At Paris’ five-star L’hôtel The Peninsula, a luxe Mongolian-style yurt currently occupies its sprawling Terrasse Kléber. Guests are invited to drink hot chocolate and nosh on tartines while lounging amid mattresses and fur throw rugs strewn beneath a chandelier made of antlers. On the garden patio of the equally swanky Hôtel du Collectionneur in the neighboring 8th Arrondissement, patrons can sip champagne and nibble canapés inside a large, transparent bubble festooned with elegant floral designs.
I can’t help but think that the yurt and the bubble signify something beyond the novelties of snacking in a rustic-chic tent and getting tipsy in an upmarket snow globe. A year after terrorist attacks on the offices of the satirical magazine Charlie Hebdo and a kosher supermarket killed 17, and less than two months after gunmen murdered 130 others on Nov. 13, these whimsical, cozy spaces seem to embody a collective desire to find refuge from the bad memories of a 2015 that a recent Agence France-Presse headline dubbed an “année de merde,” or,”a shit year.”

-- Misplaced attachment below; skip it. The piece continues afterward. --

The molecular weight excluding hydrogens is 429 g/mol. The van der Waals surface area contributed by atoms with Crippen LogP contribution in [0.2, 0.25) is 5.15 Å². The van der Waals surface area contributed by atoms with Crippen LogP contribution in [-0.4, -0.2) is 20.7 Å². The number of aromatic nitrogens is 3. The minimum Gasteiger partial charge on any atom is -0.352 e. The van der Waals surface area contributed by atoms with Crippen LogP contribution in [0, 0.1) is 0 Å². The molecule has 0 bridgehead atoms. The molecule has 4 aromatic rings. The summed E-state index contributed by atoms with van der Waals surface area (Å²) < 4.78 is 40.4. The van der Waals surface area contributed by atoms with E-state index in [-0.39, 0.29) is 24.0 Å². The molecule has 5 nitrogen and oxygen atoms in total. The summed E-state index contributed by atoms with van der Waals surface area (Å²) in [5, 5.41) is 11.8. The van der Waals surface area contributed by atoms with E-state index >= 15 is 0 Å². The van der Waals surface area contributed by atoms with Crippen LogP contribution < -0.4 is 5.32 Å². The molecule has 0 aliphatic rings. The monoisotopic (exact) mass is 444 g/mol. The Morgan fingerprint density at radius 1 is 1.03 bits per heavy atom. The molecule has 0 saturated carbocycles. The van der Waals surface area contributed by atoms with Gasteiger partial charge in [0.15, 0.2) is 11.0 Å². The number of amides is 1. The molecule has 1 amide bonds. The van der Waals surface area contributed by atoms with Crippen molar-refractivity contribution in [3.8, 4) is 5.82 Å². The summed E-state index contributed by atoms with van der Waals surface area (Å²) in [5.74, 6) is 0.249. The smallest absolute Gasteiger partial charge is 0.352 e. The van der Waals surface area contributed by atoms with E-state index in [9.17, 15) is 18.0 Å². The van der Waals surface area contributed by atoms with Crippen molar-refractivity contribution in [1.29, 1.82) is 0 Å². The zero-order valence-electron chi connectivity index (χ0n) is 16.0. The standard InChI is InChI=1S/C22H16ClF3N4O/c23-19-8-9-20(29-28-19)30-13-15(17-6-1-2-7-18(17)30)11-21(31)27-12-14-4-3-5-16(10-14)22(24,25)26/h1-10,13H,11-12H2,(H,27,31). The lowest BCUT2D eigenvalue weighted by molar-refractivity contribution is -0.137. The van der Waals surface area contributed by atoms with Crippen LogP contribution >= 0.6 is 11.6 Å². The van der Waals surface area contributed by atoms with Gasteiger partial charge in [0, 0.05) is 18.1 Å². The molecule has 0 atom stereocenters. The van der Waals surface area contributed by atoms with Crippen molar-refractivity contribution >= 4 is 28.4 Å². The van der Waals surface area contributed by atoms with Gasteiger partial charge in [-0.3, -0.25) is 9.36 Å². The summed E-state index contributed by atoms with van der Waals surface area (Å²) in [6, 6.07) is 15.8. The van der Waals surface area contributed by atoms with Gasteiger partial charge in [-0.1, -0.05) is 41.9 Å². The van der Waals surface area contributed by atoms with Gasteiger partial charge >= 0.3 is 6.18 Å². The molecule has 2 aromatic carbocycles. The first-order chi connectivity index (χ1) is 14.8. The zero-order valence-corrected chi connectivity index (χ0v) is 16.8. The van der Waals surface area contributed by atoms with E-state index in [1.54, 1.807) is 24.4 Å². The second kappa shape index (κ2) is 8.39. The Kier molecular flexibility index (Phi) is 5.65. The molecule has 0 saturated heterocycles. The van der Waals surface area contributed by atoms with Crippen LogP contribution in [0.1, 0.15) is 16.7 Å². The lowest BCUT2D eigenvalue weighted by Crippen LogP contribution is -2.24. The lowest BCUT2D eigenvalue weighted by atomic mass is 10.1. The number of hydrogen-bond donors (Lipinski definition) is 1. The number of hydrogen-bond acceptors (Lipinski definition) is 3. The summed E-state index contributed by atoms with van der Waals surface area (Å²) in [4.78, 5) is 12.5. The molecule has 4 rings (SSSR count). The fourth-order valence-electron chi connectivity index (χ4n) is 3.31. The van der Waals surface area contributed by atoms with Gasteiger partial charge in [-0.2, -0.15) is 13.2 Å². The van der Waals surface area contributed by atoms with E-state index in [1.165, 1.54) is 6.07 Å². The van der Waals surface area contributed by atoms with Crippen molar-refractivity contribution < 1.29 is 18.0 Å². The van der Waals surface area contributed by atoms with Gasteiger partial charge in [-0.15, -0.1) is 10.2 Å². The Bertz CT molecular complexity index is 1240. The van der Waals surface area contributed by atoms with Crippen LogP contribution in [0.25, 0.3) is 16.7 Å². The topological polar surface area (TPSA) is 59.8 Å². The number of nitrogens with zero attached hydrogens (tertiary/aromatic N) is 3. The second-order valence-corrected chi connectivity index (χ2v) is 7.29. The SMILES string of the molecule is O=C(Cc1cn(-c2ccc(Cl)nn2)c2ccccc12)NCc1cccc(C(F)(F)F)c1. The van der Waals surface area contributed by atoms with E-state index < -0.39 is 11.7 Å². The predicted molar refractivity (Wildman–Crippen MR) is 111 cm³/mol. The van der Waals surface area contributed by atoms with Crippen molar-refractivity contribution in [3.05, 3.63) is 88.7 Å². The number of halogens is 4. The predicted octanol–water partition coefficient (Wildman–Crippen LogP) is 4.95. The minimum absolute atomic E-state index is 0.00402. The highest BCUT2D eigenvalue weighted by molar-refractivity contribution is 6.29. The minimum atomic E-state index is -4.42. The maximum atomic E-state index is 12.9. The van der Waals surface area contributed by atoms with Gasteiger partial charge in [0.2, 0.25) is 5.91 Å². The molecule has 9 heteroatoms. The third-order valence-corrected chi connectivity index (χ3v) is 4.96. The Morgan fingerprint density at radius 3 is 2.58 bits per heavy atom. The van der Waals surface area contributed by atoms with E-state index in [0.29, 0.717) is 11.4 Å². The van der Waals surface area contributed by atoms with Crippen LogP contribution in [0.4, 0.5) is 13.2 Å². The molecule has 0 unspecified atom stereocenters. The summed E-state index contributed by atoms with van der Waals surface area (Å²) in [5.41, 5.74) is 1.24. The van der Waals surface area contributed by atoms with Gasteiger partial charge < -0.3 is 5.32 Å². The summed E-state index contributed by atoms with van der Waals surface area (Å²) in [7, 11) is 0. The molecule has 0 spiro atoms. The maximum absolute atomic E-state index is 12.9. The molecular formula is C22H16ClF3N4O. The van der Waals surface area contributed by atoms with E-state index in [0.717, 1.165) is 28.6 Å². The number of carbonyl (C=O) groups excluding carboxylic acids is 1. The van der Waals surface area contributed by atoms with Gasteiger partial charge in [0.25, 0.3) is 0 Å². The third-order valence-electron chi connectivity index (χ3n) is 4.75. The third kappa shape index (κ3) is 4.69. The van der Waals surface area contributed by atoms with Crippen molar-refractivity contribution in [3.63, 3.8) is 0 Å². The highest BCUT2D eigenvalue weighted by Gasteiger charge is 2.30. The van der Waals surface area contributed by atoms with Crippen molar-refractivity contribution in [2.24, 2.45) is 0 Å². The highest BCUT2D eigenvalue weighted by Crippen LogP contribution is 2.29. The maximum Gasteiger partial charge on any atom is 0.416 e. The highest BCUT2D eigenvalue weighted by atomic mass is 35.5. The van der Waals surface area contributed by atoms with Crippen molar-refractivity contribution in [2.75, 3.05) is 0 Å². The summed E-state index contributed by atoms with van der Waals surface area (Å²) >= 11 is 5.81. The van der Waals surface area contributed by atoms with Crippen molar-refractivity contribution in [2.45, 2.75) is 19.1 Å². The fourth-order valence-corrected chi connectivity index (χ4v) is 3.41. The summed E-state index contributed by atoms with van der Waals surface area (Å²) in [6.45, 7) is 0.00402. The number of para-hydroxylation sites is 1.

This past Wednesday, Charlie Hebdo released a special anniversary edition. The cover depicts an image of a God with splotches of blood on his robes and a Kalashnikov strapped to his back. Beneath the cartoon is the headline, “A year later the murderer is still on the loose” — another of the magazine’s signature jabs at religion. The first page contains a disturbing blow-by-blow account of what happened at the magazine’s editorial offices on Jan. 7, 2015, when the fanatical Kouachi brothers gunned down 12 people, including eight staff members.
“It was unthinkable that in 21st-century France journalists would be killed by religion,” cartoonist Laurent “Riss” Sourisseau writes in the magazine’s editorial. He continues: “We saw France as an island of secularism, where it was possible to tell jokes, draw, laugh, without worrying about dogma or fanatics.”
Read more at Bustle.